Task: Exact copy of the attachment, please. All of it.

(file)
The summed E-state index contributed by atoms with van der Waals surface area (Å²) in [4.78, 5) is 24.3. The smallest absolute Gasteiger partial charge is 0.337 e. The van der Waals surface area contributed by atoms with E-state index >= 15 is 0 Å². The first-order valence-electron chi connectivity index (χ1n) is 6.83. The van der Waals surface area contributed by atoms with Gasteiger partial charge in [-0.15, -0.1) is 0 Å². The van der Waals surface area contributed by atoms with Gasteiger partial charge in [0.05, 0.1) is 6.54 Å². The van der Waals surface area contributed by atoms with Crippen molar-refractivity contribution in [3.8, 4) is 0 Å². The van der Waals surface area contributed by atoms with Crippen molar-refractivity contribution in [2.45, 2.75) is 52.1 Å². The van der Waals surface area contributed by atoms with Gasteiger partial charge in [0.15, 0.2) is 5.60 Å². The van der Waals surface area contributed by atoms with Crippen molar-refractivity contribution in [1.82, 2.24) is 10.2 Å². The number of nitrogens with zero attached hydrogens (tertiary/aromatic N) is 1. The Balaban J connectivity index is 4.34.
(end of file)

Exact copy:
The summed E-state index contributed by atoms with van der Waals surface area (Å²) in [4.78, 5) is 24.3. The smallest absolute Gasteiger partial charge is 0.337 e. The van der Waals surface area contributed by atoms with E-state index >= 15 is 0 Å². The first-order valence-electron chi connectivity index (χ1n) is 6.83. The van der Waals surface area contributed by atoms with Gasteiger partial charge in [-0.15, -0.1) is 0 Å². The van der Waals surface area contributed by atoms with Gasteiger partial charge in [0.05, 0.1) is 6.54 Å². The van der Waals surface area contributed by atoms with Crippen molar-refractivity contribution in [3.8, 4) is 0 Å². The van der Waals surface area contributed by atoms with Crippen molar-refractivity contribution in [2.45, 2.75) is 52.1 Å². The van der Waals surface area contributed by atoms with Gasteiger partial charge in [0.15, 0.2) is 5.60 Å². The van der Waals surface area contributed by atoms with Crippen molar-refractivity contribution in [1.82, 2.24) is 10.2 Å². The number of nitrogens with zero attached hydrogens (tertiary/aromatic N) is 1. The Balaban J connectivity index is 4.34.